TV Revolution - Alan Sepinwall

May 25, 2014

From The Sopranos and Friday Night Lights to The Wire and Breaking Bad, we're living through a TV revolution.  TV critic Alan Sepinwall gives the backstory of this explosion of great shows.



It's fun to think that criticism is consequential.

Mr Sepinwall's premise is that substantially better television - its production quality and its creativity - took a discontinuous step with HBO's "Oz" (a program I think was interesting but overrated), the signal for this being its featured "dark", morally ambiguous characters.

I would offer that the characters portrayed by Dennis Franz (in Bay City Blues, Hill Street Blues and NYPD Blue etc.), while possessing a degree of sameness - still well presage the morally compromised characters on the HBO dramas Sepinwall mentions. Contrary to his point, these cable productions had the REAL, ACTUAL, VERIFIABLE advantages of liberal language restriction, liberal content restriction and continuity (no commercial breaks).

Another example of artistically presented ambiguity in a drama (more so than in the also overrated critical darling, Homicide: Life on the Street) would be Shaun Cassidy's and Sam Raimi's excellent American Gothic (1996; on broadcast TV a year before Oz), with the young Lucas Black and a startling performance by Gary Cole.

Whether the recent Cable-channel-produced productions (very good ones, I agree) mentioned represent a substantial improvement in absolute artistic quality over those once presented and then smothered - as for instance the work of Rod Serling, if one allows fora the difference between short form and long form - isn't at all clear.

Mr. Sepinwall's premise is faulty.

I'm so glad you brought this up. While network TV has largely dropped the ball in producing engaging, complex dramas, the series and character prototypes for the so-called '2nd Golden Age of TV' definitely originated on the networks. And there's no denying a huge part of the appeal of cable/pay TV series is lots and lots and LOTS of sex, violence and profanity. Network TV is on the public airwaves and its content greatly restricted by the FCC. On that level it can't compete with cable, and is at a distinct disadvantage. That in itself is worthy of an entire show. I've also noticed that even the best of the cable series are simply carbon copies of each other. 'The Sopranos' was initially promoted as a drama about a very conflicted man, who happened to be a mob boss, seeing a psychiatrist about his troubled life, particularly his family life. Then there was 'Weeds', about a suburban mom-turned-pot dealer trying to support her family, followed by 'Breaking Bad', about a dying high school teacher who turns to making meth to create a nest egg for HIS family to live on upon his death. The formula seems to be: take a normal family situation, give it an unbelieveable twist, hire top-notch producing, writing and acting talent, and add lots of sex and violence. You can't go wrong!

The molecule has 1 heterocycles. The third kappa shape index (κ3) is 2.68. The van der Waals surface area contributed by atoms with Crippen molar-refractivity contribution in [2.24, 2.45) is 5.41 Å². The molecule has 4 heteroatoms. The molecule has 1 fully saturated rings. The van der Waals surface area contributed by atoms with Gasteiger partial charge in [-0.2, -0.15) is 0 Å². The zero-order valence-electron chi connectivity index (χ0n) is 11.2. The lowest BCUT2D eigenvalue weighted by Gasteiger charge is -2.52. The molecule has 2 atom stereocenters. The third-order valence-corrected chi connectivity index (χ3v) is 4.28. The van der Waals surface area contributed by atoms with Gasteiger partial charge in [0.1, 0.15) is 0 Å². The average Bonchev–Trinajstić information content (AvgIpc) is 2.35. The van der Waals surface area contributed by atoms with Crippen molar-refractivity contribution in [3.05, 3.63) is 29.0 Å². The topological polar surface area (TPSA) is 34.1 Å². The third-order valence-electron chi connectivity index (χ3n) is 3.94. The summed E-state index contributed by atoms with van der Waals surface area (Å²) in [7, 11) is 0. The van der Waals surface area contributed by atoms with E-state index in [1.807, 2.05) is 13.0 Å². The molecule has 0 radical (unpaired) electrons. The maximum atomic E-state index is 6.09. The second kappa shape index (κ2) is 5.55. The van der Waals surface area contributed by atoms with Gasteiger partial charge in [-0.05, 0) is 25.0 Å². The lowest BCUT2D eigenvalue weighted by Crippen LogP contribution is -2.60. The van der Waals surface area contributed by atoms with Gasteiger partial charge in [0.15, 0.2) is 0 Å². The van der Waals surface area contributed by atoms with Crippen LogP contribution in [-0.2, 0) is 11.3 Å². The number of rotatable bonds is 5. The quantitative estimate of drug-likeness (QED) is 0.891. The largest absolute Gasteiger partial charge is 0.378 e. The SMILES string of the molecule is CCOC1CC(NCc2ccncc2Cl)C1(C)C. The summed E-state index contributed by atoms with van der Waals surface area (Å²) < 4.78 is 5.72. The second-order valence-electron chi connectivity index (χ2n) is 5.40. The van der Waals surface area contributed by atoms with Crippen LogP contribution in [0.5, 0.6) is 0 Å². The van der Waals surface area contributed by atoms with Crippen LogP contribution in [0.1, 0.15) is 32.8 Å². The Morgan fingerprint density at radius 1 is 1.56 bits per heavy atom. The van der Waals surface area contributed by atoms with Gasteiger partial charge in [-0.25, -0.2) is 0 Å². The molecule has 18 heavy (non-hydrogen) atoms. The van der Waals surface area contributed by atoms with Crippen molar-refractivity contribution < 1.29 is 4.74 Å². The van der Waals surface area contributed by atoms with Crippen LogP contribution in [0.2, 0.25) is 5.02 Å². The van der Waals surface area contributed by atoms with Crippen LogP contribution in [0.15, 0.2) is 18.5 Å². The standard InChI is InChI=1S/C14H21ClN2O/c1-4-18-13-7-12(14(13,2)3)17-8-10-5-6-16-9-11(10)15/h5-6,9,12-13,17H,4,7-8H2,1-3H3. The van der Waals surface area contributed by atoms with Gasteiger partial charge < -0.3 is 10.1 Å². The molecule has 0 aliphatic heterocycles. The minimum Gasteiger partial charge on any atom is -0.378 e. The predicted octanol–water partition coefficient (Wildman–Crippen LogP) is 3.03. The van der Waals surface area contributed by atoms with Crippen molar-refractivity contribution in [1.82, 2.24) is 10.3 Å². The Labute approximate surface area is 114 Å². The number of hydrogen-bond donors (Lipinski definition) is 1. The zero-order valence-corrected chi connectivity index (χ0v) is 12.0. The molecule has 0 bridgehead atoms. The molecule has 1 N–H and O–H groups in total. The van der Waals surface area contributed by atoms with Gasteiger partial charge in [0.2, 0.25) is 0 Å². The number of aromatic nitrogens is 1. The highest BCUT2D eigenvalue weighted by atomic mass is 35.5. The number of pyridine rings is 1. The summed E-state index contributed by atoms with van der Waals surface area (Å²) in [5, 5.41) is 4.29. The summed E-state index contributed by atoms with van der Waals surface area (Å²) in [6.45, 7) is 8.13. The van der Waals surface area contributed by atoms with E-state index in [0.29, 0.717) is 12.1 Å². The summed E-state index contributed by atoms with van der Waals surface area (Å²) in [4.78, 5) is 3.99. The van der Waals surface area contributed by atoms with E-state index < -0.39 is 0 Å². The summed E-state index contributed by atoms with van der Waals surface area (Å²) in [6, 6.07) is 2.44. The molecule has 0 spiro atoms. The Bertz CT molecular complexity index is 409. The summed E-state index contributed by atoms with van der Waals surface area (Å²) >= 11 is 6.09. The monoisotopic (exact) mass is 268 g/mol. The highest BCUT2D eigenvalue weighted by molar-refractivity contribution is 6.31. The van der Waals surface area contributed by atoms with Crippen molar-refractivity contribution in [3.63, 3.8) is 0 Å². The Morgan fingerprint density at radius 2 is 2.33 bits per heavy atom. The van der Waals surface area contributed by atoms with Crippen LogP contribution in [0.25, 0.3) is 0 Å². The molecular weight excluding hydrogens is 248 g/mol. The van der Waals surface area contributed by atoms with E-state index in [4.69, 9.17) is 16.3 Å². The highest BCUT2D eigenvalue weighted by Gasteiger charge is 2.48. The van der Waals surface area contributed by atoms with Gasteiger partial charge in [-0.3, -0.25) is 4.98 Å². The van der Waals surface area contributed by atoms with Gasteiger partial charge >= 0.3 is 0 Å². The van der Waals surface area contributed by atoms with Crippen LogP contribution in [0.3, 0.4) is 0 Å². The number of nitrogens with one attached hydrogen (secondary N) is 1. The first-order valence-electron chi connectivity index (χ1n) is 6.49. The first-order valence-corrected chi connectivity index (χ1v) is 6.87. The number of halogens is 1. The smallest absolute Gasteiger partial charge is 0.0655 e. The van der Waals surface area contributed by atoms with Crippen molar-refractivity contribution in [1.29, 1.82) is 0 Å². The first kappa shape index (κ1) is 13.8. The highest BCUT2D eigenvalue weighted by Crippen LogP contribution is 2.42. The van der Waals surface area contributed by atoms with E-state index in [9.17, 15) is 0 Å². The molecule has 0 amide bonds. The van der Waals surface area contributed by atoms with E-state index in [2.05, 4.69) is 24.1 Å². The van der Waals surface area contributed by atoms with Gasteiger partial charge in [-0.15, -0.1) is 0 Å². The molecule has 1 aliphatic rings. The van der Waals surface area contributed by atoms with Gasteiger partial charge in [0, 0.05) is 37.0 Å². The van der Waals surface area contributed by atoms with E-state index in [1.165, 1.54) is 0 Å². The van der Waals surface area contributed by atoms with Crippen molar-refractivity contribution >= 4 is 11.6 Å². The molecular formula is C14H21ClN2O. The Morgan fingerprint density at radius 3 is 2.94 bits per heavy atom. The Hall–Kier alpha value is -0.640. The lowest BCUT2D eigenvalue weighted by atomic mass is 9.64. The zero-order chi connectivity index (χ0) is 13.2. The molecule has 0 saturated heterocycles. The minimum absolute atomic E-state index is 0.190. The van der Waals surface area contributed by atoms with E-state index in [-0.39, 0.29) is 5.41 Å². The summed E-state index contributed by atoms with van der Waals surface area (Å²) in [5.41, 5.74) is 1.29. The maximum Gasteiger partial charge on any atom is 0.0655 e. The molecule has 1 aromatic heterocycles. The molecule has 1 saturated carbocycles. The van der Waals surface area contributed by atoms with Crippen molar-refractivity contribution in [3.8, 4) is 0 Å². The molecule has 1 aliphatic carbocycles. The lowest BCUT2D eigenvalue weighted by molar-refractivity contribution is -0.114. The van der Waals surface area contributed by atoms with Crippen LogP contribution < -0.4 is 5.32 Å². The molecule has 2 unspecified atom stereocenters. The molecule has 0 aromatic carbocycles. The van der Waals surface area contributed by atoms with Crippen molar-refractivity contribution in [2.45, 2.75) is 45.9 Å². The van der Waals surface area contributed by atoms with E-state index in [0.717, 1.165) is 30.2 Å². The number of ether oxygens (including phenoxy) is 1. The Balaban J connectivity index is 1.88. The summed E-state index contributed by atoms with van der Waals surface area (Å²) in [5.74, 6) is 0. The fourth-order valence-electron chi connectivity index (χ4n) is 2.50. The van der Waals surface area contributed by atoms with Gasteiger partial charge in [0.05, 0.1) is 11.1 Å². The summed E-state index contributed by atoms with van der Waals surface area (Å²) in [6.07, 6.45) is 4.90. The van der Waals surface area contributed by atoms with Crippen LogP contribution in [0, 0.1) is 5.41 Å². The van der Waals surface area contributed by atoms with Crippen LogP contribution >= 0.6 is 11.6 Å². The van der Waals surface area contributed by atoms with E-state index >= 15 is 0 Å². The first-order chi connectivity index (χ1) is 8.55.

Great points, though I don't think Sepinwall would totally disagree. In fact, in the fleshed out argument that his book offers, he spends quite a bit of time discussing the precursors (NYPD Blue, Homicide, the XFiles, even Hill Street Blues) to this Golden Age. He also traces in great detail the relative freedom that cable shows when distanced from the commercial structure that drives the network. And I think you're right - we should/could do a whole show on economics and art/quality.

And, yes, the "Golden Age" definitely went the direction of the antihero. Sepinwall discusses how this emphasis could have been different, had HBO gone a different direction than the Sopranos.

That said, there does seem to be a shift in narrative structure, post Oz. Maybe we could call it the post-procedural? Or the move away from an episodic format to the long narrative form that is much more common now? Earlier shows had elements of this, but maintained the episodic format for the most part. Is the shift away from that form beter? It's arguable, but it does seem different to me.